For many design students, educators, and practitioners, typography and web design exist in parallel universes. We teach and learn typography without ever touching a CSS property while an introduction to web design rarely covers typographic principles in meaningful ways. The differences between print and web typography are self-evident; we can point to shifts from static to variable contexts (such as browsers, devices or screen resolution), as well as changes in typographic tools (from WYSIWYG software to markup languages). What happens if we embrace web design as an integral part of a typography education and typography as fundamental to learning web design? Let’s put on our wizard hats, slay some dragons, and demystify web typography’s magic spells.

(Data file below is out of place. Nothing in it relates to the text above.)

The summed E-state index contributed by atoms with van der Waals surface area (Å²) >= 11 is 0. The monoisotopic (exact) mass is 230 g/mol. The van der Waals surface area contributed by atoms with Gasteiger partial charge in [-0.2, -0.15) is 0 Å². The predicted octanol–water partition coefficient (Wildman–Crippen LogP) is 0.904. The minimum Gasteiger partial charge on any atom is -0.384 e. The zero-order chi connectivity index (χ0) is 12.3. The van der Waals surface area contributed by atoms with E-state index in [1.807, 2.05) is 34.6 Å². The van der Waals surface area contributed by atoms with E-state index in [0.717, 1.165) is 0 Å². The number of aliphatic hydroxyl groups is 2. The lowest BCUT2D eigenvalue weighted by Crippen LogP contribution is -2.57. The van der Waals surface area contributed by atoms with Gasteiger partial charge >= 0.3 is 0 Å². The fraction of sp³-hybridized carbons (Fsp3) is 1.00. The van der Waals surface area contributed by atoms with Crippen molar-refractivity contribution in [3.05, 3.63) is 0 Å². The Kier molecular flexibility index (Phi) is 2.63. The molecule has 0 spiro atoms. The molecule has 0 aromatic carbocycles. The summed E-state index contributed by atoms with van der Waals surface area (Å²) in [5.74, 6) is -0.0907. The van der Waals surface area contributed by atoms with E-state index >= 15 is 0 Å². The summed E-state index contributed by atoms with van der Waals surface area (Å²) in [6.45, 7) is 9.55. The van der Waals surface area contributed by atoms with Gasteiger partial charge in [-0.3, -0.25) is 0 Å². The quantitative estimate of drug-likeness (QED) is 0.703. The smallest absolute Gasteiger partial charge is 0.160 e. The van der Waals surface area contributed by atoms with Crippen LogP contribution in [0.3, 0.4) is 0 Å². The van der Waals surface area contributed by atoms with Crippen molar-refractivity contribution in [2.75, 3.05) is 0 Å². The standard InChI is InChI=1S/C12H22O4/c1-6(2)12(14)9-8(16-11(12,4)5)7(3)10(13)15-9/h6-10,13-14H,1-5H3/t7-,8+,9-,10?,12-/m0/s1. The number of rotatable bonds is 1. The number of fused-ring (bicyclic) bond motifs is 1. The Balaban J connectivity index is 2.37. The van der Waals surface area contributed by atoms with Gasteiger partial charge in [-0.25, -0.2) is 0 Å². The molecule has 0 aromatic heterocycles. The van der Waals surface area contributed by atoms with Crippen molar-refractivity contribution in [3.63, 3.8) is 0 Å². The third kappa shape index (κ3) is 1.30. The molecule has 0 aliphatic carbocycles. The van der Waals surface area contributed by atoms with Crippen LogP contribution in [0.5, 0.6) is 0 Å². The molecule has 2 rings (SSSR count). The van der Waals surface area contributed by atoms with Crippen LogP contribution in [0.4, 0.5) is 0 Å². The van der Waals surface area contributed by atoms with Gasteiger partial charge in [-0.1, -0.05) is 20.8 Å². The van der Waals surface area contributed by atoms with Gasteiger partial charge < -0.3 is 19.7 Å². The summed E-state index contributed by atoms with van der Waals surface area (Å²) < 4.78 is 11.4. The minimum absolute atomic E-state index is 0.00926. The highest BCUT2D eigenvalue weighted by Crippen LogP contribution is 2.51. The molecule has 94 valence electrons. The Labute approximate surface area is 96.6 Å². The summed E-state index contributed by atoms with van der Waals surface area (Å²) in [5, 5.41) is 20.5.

Amy Papaelias is an Assistant Professor of Graphic Design at the State University of New York at New Paltz. She has written for The Recorder, Typographica, Type Network, and co-edited a special issue of Visible Language. Her work has been presented at the Type Directors Club, TypeCon, Face Forward Dublin, Theorizing the Web, and the College Art Association. She helps keep the lights on at Alphabettes.org, a network that promotes and supports the work of women in type-related fields.